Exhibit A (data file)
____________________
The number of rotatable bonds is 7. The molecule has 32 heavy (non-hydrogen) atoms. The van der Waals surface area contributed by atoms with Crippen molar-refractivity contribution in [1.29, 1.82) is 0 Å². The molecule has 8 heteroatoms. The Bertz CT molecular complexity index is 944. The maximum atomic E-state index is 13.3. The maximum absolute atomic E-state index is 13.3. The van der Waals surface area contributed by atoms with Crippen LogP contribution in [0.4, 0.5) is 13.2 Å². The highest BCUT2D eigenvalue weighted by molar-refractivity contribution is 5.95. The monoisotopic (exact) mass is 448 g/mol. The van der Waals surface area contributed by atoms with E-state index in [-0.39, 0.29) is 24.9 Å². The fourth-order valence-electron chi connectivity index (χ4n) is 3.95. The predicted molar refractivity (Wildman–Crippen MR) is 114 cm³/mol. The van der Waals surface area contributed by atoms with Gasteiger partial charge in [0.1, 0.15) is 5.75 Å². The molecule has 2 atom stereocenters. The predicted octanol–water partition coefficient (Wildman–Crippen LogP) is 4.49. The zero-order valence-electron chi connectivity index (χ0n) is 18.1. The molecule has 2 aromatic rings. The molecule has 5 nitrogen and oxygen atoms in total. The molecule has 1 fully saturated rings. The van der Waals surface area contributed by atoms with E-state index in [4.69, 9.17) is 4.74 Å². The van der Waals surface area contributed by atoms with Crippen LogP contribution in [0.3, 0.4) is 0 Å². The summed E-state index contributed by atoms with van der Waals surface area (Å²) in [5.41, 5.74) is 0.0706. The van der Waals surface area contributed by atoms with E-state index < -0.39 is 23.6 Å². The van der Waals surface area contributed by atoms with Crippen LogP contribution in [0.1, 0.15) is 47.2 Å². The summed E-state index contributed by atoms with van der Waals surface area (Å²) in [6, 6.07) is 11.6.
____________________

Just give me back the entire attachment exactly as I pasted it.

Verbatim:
The number of rotatable bonds is 7. The molecule has 32 heavy (non-hydrogen) atoms. The van der Waals surface area contributed by atoms with Crippen molar-refractivity contribution in [1.29, 1.82) is 0 Å². The molecule has 8 heteroatoms. The Bertz CT molecular complexity index is 944. The maximum atomic E-state index is 13.3. The maximum absolute atomic E-state index is 13.3. The van der Waals surface area contributed by atoms with Crippen LogP contribution in [0.4, 0.5) is 13.2 Å². The highest BCUT2D eigenvalue weighted by molar-refractivity contribution is 5.95. The monoisotopic (exact) mass is 448 g/mol. The van der Waals surface area contributed by atoms with E-state index in [-0.39, 0.29) is 24.9 Å². The fourth-order valence-electron chi connectivity index (χ4n) is 3.95. The predicted molar refractivity (Wildman–Crippen MR) is 114 cm³/mol. The van der Waals surface area contributed by atoms with Gasteiger partial charge in [0.1, 0.15) is 5.75 Å². The molecule has 2 atom stereocenters. The predicted octanol–water partition coefficient (Wildman–Crippen LogP) is 4.49. The zero-order valence-electron chi connectivity index (χ0n) is 18.1. The molecule has 2 aromatic rings. The molecule has 5 nitrogen and oxygen atoms in total. The molecule has 1 fully saturated rings. The van der Waals surface area contributed by atoms with E-state index in [4.69, 9.17) is 4.74 Å². The van der Waals surface area contributed by atoms with Crippen LogP contribution in [0.3, 0.4) is 0 Å². The summed E-state index contributed by atoms with van der Waals surface area (Å²) in [5.41, 5.74) is 0.0706. The van der Waals surface area contributed by atoms with E-state index < -0.39 is 23.6 Å². The van der Waals surface area contributed by atoms with Crippen LogP contribution in [0.1, 0.15) is 47.2 Å². The summed E-state index contributed by atoms with van der Waals surface area (Å²) in [6, 6.07) is 11.6.